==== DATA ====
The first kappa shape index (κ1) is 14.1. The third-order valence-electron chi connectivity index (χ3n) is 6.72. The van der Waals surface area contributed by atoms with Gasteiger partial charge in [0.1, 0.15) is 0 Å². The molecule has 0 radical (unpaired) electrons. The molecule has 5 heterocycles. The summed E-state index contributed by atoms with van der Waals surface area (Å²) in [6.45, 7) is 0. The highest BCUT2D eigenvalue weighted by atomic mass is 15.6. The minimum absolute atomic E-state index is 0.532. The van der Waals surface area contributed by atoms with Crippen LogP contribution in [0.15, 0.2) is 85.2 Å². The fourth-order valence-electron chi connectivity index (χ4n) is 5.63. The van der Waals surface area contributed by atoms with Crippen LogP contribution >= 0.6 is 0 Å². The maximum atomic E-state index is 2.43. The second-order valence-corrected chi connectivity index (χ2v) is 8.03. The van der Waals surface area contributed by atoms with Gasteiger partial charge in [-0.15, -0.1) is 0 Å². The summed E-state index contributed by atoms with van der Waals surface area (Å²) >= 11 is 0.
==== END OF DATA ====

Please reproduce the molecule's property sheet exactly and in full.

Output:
The first kappa shape index (κ1) is 14.1. The third-order valence-electron chi connectivity index (χ3n) is 6.72. The van der Waals surface area contributed by atoms with Gasteiger partial charge in [0.1, 0.15) is 0 Å². The molecule has 0 radical (unpaired) electrons. The molecule has 5 heterocycles. The summed E-state index contributed by atoms with van der Waals surface area (Å²) in [6.45, 7) is 0. The highest BCUT2D eigenvalue weighted by atomic mass is 15.6. The minimum absolute atomic E-state index is 0.532. The van der Waals surface area contributed by atoms with Crippen LogP contribution in [0.15, 0.2) is 85.2 Å². The fourth-order valence-electron chi connectivity index (χ4n) is 5.63. The van der Waals surface area contributed by atoms with Crippen LogP contribution >= 0.6 is 0 Å². The maximum atomic E-state index is 2.43. The second-order valence-corrected chi connectivity index (χ2v) is 8.03. The van der Waals surface area contributed by atoms with Gasteiger partial charge in [-0.15, -0.1) is 0 Å². The summed E-state index contributed by atoms with van der Waals surface area (Å²) >= 11 is 0.